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Property Preservation Contractors Beware

Property Preservation contractors, make sure that when you go to a property you have your work-order in your hand, you may need more. You may never know who you are going to run into.

A suit was filed Tuesday in Cook County Circuit Court, suing the Chicago Police after a Property Preservation Contractor’s were mistaken for burglars and they were arrested while trying to repair a lock on a vacant home’s door.

Jonathan Cooper was assisted by his wife Ashley Cooper on January, 29 2009 while rendering services as the owner and operator of J-Coop Corp., They were given a work-order to perform work on a foreclosed property, the suit stated the property was vacant. The neighbor observed the Coopers and Called 911, allegedly saying, “The house next door to mine is empty and there’s some people trying to break in to the garage.”

Chicago Police Officers Kevin M. Ryan and David. P. Griffin and others responded to the call and allegedly handcuffed and arrested the Coopers despite being furnished with a written work order that requested the property be locked and winterized and a running a search by name that came back clean for both Jonathan and Ashley, the suit said.

Neither Jonathan or Ashley were read their Miranda rights. They were taken into custody at the Chicago Lawn District police station where Ashley was allegedly strip-searched and Jonathan was charged with burglary -- possession of tools with the intent to commit a theft -- and aggravated unlawful use of a weapon for an unloaded handgun that was found in his vehicle's glove box, the suit said.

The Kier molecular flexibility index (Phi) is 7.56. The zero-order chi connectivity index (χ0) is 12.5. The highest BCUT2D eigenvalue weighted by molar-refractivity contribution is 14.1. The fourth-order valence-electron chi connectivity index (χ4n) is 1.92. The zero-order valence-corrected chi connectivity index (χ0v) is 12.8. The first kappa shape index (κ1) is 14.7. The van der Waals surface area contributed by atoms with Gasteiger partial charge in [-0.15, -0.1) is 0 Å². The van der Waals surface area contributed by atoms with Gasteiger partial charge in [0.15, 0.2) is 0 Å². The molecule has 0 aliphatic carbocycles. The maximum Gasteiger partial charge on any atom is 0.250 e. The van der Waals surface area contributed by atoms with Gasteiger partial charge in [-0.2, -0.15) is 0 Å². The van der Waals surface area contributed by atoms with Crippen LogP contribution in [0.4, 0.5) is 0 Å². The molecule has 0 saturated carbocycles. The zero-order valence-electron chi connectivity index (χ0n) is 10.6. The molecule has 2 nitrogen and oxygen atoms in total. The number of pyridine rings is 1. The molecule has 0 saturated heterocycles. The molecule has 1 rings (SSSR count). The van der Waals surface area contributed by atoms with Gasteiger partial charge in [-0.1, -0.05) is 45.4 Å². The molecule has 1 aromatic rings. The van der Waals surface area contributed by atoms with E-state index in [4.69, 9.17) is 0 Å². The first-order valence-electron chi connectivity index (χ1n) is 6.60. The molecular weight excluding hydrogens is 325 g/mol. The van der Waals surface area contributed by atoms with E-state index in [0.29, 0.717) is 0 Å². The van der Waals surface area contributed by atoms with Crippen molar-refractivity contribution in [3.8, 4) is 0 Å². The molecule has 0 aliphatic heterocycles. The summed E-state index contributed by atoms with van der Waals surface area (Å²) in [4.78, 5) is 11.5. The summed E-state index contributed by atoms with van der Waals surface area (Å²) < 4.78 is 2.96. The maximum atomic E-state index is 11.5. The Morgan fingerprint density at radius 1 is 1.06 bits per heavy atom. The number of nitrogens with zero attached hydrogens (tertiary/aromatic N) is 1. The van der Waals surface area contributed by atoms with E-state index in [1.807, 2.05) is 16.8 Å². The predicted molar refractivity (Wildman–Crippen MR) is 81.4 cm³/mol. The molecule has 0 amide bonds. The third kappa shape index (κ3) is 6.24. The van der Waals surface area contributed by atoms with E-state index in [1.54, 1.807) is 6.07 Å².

On Feb. 5, Officer Ryan allegedly falsely testified at a hearing to determine probable cause regarding the charges against Jonathan, allegedly saying that Jonathan never provided a work order and that the handgun was uncased and loaded at the time of the incident among other things, the suit said.

All charges against Jonathan were dropped, but he is seeking a punitive amount over $50,000 for two counts each of false arrest and imprisonment and intentional infliction of emotional distress and one count of malicious prosecution.

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Comment by REO Rescue & Preservation on December 30, 2010 at 3:40pm
I always send my employees out in uniform, there are magnetic signs on vehicle.  They have a copy of the email from the Realtor approving the work.  The Realtor usually has their sign posted at the property.  We have never had a police problem.  I doubt, as Mr. Popeleski commented, that it would be necessary to make a trip to the county courthouse for every one of dozens of work orders we receive each week.
Comment by Frank Popeleski on January 2, 2010 at 1:45pm
There is a lesson to be learned here to. When I get an REO order, I ALWAYS go to the county court records and pull the final judgment. I fear that one day they may send a wrong address by mistake.
Comment by Jan Baron, RDCPro, CSP, BPOR on December 31, 2009 at 10:30pm
I'm not surprised; I'm from Chicago....I could tell you some stories.

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